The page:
Geoffrey R. Stone on White Nationalist Richard Spencer's Right to Speak at Auburn University
Because Auburn is a public institution, its actions are governed by the First Amendment. This has consequences. In its 1995 decision in Rosenberger v. University of Virginia, for example, the Supreme Court held that the University of Virginia could not fund all student publications except those addressing religious views because such a policy violated the institution’s constitutional obligation not to discriminate against particular viewpoints. That same principle clearly applies in the Spencer situation, because Auburn routinely permits speakers who convey various points of view to speak on campus.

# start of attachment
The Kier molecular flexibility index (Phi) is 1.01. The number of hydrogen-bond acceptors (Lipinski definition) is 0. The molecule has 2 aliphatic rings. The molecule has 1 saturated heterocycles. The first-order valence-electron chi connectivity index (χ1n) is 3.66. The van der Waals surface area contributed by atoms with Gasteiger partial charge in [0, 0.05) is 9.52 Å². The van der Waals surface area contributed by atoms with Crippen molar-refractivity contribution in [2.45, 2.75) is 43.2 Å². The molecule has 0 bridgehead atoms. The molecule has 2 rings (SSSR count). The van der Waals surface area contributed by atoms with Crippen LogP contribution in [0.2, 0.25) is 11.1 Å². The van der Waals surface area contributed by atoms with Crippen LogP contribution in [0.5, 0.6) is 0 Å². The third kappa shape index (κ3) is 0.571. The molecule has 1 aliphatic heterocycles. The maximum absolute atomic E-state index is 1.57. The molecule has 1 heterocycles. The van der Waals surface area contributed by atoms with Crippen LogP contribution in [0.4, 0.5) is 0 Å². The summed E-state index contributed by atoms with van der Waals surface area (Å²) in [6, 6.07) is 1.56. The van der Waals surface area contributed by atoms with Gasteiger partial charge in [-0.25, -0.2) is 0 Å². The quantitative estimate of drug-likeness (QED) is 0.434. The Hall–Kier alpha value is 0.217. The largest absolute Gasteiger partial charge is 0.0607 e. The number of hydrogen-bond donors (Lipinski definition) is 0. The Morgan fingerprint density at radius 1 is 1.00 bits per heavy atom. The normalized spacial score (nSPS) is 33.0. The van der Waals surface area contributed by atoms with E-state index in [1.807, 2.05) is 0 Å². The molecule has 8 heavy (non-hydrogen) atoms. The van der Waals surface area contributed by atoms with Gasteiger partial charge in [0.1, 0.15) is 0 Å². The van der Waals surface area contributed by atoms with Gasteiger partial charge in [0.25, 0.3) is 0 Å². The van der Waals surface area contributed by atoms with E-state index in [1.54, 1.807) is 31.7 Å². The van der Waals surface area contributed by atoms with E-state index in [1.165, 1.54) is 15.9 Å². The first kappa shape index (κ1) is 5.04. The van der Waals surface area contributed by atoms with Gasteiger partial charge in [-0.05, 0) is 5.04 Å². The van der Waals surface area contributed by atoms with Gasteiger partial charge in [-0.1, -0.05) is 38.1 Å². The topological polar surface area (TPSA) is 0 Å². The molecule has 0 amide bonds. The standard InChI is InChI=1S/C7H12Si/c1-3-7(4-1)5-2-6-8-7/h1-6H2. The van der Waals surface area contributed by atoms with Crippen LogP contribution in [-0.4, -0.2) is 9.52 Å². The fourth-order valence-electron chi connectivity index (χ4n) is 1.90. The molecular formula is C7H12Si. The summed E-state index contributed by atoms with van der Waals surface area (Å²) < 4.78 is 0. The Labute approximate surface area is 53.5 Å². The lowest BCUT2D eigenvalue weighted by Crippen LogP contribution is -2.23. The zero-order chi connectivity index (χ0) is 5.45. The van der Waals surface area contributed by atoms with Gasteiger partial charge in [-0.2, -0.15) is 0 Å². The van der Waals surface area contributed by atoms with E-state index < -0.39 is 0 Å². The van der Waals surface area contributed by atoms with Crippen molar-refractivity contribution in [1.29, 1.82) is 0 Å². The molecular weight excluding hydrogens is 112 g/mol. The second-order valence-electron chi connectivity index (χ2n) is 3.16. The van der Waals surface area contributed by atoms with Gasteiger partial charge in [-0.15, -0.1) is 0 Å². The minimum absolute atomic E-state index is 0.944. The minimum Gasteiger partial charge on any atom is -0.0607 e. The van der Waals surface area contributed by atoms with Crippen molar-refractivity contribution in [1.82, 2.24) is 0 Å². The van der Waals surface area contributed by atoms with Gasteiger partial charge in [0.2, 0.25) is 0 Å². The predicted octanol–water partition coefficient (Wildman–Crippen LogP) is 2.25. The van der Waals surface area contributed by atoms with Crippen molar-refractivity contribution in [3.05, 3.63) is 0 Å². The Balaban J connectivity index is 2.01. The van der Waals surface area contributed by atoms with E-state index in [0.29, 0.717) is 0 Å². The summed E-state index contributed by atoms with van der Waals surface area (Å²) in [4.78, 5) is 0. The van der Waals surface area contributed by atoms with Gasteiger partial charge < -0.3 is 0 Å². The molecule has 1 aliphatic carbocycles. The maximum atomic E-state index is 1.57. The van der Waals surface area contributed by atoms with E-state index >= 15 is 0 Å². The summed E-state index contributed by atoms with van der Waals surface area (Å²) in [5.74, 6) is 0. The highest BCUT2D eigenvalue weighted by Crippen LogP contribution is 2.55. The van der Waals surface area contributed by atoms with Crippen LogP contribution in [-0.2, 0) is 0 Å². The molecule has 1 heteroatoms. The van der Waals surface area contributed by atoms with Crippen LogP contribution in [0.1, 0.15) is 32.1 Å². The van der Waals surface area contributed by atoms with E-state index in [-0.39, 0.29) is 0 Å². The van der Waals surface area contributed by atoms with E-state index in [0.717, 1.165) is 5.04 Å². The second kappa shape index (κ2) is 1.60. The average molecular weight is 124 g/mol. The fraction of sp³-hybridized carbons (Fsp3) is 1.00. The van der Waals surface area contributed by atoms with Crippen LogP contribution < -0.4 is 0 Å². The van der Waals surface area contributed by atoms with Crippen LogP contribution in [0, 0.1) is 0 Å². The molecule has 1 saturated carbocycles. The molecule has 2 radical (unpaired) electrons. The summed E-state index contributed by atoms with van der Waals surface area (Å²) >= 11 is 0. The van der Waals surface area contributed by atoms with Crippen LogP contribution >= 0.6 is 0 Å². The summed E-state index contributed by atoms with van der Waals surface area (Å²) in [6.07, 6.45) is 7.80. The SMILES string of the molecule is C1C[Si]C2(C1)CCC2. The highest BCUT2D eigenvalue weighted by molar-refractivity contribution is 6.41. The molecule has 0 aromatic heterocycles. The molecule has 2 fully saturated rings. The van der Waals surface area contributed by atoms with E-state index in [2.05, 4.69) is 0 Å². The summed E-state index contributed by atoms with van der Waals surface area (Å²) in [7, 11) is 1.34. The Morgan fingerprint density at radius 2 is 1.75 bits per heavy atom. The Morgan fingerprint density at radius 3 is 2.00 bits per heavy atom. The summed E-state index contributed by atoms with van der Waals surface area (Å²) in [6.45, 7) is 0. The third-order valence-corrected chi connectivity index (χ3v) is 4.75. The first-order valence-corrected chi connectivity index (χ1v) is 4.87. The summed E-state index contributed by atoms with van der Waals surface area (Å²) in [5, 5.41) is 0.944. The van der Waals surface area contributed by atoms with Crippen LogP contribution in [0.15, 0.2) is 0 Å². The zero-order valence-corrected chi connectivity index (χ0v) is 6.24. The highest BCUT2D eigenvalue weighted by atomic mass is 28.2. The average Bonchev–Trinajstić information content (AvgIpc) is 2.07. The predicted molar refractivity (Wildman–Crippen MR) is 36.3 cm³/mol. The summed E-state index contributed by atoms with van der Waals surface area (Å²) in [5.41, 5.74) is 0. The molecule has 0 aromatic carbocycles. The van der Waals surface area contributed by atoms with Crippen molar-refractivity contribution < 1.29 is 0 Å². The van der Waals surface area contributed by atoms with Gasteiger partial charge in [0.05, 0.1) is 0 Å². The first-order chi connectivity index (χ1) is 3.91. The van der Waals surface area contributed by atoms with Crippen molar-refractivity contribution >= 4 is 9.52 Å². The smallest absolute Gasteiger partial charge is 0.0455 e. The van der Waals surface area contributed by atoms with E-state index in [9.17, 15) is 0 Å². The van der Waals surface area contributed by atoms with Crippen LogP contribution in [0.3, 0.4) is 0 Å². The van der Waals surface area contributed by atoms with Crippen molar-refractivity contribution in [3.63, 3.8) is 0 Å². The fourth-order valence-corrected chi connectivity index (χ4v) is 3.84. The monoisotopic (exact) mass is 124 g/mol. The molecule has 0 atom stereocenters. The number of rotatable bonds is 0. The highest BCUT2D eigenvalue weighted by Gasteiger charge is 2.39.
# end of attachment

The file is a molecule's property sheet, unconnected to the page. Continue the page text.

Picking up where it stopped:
Auburn may defend its decision on the grounds that, unlike other speakers, Mr. Spencer’s speech could generate a violent response. Thus, the university argues, there is a reasonable justification to forbid his speech, even though other people’s are routinely allowed.
This debate has long interested the Supreme Court, which came to the conclusion in the 1960s that threats of violence cannot, except in truly extraordinary circumstances, justify government action that silences a speaker. Rather, the court has held that the government’s constitutional obligation in such circumstances is to take all reasonable steps to protect the rights of the speaker.